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August 30, 2018 11:01 pm  #1

Friday Flashback: “Sticker” Shock

Last week, we looked at some of the weird radio contests designed to increase time spent listening. They were supposed to give you an outside chance to win something – anything – from your favourite station, even if it was only a pen or a 45. (T-shirts were really where the gold was buried for me, but that’s another story.) 
I’ve never figured out the reason behind one of the most common giveaways that just about every station I worked at or listened to shared – the infamous bumper sticker. Maybe it was because they were so colourful and cheap to make. But did you ever meet anyone who actually put one on their car? Worse yet, did you ever meet anyone who tried to get one off their car?
These things were a menace, especially for listeners who did affix them to their bumper, only to have the station change format and their vehicle became a running ad for something that no longer existed.

But they always turned up every week on "WKRP in Cincinnati," glued to a bulletin board in the back of the studio. I'm told most stations considered it an honour to find themselves represented on the show. 
Here in no particular order is a look at some of the more unusual stick-em-ups.  
WMMS is a long time album classic rock station in Cleveland. The buzzard has been its symbol for decades.

KJLH in L.A. is owned by Stevie Wonder.

The Legendary KCBQ San Diego had no less than three different ones at the same time.

Given how controversial this logo has become, you wonder if you’d want it on your car anywhere outside of the D.C. area.

But sport tie-ins proved pretty popular for those stations that had the rights to major league teams.

KLOS in L.A. came in a number of formats and sizes

I’m assuming Neil Young was performing in L.A. the day this came out.

One of the biggest FM stations in New York in its day was also represented – and they had their sticker sponsored!

WXRK New York used to be known as WKTU, the first all disco format that was a huge hit for a number of years and helped spell the end for WABC-AM’s heritage Top 40.

KOME used to be a popular free form rocker in San Jose, California. It frequently used its call letters for some suggestive purposes, although that might be more of a KOME-on.

KOKE had nothing to do with drugs (even though Willie Nelson did relocate his home for a time to its area of license - Austin, Texas.) The station played something called “progressive country” and it must have done it well. It was once named Billboard’s most innovative station in all of America.

KUAI is no longer with us. That may be because it tried to bring country to Hawaii.

Even some small Canadian stations got in on the act.

Kissin’ is actually CISN, a very popular country station in Edmonton.

College stations printed them, too, like this one from Maryland.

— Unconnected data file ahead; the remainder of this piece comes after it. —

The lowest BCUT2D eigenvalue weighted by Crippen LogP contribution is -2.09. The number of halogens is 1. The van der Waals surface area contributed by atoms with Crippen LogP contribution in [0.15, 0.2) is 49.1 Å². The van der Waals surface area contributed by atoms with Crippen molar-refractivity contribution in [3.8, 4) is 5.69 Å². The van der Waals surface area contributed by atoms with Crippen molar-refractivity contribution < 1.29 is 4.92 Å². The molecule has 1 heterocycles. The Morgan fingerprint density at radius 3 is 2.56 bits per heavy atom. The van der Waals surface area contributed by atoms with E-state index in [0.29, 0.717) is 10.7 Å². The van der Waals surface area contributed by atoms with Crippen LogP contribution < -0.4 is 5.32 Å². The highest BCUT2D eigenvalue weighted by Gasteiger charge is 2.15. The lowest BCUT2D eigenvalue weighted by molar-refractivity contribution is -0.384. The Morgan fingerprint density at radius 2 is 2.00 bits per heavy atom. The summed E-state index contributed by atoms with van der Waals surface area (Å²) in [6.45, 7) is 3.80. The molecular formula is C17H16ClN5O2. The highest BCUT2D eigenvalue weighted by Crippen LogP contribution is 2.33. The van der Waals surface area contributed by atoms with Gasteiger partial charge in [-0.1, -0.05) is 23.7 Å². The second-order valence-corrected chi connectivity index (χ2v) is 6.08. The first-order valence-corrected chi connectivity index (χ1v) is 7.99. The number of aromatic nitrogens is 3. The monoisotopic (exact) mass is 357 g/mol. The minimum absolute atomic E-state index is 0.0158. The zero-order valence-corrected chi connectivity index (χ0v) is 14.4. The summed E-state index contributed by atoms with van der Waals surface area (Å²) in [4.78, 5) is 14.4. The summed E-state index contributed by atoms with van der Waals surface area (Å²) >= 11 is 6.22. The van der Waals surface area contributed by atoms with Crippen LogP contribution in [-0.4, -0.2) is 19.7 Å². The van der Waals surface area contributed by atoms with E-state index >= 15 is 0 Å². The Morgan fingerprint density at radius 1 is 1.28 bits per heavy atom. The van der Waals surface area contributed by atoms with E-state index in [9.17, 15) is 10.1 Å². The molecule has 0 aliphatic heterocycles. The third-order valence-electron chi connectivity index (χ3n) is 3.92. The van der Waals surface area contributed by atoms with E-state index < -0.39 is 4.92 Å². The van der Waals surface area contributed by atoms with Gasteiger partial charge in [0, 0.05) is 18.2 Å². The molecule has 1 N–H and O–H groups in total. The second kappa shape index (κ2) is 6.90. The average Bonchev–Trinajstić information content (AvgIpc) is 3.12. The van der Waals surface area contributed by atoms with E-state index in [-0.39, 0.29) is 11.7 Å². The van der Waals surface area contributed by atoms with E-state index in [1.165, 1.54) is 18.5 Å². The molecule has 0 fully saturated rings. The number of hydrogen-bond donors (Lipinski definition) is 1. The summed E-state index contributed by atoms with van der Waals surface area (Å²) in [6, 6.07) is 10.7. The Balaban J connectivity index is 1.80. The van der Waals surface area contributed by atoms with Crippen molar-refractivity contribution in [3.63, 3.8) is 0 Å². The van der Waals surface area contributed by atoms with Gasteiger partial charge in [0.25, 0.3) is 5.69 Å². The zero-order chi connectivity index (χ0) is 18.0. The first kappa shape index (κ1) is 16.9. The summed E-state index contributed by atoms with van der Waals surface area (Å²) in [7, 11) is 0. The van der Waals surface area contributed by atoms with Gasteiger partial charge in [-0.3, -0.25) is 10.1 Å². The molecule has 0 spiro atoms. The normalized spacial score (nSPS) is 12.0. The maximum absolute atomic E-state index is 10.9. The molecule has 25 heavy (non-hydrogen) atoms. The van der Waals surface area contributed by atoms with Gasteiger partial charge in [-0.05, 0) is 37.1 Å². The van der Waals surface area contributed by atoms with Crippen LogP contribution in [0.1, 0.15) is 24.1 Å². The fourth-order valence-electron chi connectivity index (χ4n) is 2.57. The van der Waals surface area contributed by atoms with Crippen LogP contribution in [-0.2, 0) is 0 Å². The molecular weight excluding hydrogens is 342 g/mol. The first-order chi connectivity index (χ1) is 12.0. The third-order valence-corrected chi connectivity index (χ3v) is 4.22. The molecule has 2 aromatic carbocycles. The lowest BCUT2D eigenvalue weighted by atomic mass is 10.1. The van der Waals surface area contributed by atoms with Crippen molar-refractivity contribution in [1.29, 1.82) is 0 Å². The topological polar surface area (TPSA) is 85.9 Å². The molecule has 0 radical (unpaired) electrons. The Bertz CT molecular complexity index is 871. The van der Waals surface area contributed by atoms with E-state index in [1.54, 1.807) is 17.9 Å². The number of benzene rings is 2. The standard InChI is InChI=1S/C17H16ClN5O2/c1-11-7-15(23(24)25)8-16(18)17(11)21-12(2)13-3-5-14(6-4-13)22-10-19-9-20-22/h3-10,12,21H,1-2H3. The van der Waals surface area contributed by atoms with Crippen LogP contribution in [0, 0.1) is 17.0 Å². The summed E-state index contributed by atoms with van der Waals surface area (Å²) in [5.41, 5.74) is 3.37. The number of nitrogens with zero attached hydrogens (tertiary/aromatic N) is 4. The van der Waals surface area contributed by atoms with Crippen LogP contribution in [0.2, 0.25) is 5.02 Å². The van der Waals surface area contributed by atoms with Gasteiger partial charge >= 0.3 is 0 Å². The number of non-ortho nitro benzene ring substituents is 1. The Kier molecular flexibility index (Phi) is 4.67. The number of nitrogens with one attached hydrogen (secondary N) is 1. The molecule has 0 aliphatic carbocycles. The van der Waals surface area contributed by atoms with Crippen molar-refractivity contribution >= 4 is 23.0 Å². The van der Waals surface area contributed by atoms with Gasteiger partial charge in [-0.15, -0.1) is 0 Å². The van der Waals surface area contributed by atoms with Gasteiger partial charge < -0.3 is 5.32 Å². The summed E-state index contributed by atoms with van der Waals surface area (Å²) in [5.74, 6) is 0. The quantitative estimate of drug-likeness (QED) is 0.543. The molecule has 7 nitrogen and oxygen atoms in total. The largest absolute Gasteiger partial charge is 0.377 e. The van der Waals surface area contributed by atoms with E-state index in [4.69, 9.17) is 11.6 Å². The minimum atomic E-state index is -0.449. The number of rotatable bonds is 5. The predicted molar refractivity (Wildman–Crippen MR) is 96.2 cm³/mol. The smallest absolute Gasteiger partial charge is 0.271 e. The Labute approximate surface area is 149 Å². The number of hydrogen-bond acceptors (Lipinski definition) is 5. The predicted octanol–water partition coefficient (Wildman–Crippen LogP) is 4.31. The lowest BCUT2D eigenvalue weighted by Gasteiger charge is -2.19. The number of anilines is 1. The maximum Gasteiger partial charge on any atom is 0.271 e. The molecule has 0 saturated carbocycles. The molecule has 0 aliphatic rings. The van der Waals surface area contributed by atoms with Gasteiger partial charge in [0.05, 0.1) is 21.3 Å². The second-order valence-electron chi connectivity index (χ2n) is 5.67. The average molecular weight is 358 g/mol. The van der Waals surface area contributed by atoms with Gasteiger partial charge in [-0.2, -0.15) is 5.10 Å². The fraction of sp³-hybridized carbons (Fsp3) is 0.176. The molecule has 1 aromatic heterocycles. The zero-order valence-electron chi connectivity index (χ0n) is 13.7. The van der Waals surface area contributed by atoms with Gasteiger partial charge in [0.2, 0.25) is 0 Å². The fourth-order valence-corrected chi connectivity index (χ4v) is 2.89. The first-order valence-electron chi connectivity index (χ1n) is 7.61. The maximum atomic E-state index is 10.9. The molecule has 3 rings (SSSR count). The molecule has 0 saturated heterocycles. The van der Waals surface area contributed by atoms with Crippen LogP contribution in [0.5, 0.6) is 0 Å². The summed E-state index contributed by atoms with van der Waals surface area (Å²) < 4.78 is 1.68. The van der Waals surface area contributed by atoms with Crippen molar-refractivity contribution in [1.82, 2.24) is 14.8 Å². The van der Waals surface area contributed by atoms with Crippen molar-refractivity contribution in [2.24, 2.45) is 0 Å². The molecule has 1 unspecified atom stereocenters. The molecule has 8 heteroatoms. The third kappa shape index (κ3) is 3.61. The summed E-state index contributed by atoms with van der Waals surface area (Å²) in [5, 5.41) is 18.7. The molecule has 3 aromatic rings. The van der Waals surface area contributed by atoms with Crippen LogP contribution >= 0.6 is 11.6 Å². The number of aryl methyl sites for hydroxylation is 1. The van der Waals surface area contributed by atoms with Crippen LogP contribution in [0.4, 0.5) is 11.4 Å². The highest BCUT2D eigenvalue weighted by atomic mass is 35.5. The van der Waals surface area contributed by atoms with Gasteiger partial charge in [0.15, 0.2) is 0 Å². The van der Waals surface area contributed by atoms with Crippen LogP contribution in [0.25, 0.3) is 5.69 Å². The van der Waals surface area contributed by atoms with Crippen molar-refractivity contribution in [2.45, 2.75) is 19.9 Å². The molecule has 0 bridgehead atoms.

WFTL was just where its call letters lead you to expect it might have been – Ft. Lauderdale, Florida.

WIYY is a highly successful classic rock station in Baltimore.

B96 is actually WBBM-FM in Chicago.

I have no idea where I got this one, since I’ve never been anywhere near Vergennes, Vermont.

WKBR was once a highly rated Top 40 outlet in Manchester, New Hampshire.

KHTC-FM (aka K-Hits) in Phoenix was one of the first stations to try an “all 70s” format.

KATT Wichita, Kansas used – what else? - a cat for its logo.

KFDI still plays Wichita’s favourite country.

And WOXY played modern rock until 2004. Now it’s the only all Spanish FM outlet in Cincinnati.

But it wasn’t just radio that got stuck with the stickers. A few television networks got into the act, too – like Thames TV in London, England.

And U.S. cable networks such ESPN went along for the car ride, too.

Finally, a mystery. It’s a sticker from Z95. But I have no idea what station this is. If anyone does, let me know.

Next week, some weird radio promotables you definitely wouldn’t put on your bumper.


August 31, 2018 12:43 am  #2

Re: Friday Flashback: “Sticker” Shock

Any truth to the rumour that CNE Toronto actually BANNED radio stations on site from giving away bumper stickers? Too much abuse with people just sticking them anywhere and on cars in nearby parking lots whether the car owner wanted the sticker there or not...and so on.

Someone working for Z 103 a good ten years ago (or so) mentioned this to me when I asked what happened to their stickers...


August 31, 2018 1:06 am  #3

Re: Friday Flashback: “Sticker” Shock

Z-95 appears to be Vancouver.


August 31, 2018 8:18 am  #4

Re: Friday Flashback: “Sticker” Shock

Here is one that I have had for a long time plus related and a holder-over from last week - a contest T-shirt that I recived maybe 15-20 years ago.

Last edited by Fitz (August 31, 2018 8:21 am)

Cool Airchecks and More:

August 31, 2018 8:24 am  #5

Re: Friday Flashback: “Sticker” Shock

Barilko05 is indeed correct. Your Z 95.3 sticker is from CKZZ 95.3 Vancouver (circa mid-90's).

The PNE in Vancouver has also had that "no sticker" policy for a number of years now.